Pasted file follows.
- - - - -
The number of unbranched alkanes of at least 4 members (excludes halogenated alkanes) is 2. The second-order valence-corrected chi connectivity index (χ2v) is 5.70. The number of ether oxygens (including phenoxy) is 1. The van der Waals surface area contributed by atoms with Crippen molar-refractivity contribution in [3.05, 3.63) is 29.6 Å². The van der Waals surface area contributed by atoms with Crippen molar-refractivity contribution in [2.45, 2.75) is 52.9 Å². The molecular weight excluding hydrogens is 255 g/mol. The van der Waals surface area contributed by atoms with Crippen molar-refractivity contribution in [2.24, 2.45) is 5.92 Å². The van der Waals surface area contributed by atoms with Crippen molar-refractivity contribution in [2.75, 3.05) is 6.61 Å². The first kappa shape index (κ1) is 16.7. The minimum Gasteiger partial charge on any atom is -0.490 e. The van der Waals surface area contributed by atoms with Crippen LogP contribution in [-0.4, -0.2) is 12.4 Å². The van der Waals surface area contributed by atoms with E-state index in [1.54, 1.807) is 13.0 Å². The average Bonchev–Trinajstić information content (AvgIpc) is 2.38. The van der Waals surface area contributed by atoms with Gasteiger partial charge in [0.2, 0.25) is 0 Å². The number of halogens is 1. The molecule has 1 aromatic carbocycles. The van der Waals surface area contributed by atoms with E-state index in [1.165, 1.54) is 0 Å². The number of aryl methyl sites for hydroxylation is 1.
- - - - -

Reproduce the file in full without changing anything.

The number of unbranched alkanes of at least 4 members (excludes halogenated alkanes) is 2. The second-order valence-corrected chi connectivity index (χ2v) is 5.70. The number of ether oxygens (including phenoxy) is 1. The van der Waals surface area contributed by atoms with Crippen molar-refractivity contribution in [3.05, 3.63) is 29.6 Å². The van der Waals surface area contributed by atoms with Crippen molar-refractivity contribution in [2.45, 2.75) is 52.9 Å². The molecular weight excluding hydrogens is 255 g/mol. The van der Waals surface area contributed by atoms with Crippen molar-refractivity contribution in [2.24, 2.45) is 5.92 Å². The van der Waals surface area contributed by atoms with Crippen molar-refractivity contribution in [2.75, 3.05) is 6.61 Å². The first kappa shape index (κ1) is 16.7. The minimum Gasteiger partial charge on any atom is -0.490 e. The van der Waals surface area contributed by atoms with Crippen LogP contribution in [-0.4, -0.2) is 12.4 Å². The van der Waals surface area contributed by atoms with E-state index in [1.54, 1.807) is 13.0 Å². The average Bonchev–Trinajstić information content (AvgIpc) is 2.38. The van der Waals surface area contributed by atoms with Gasteiger partial charge in [0.2, 0.25) is 0 Å². The number of halogens is 1. The molecule has 1 aromatic carbocycles. The van der Waals surface area contributed by atoms with E-state index in [1.165, 1.54) is 0 Å². The number of aryl methyl sites for hydroxylation is 1.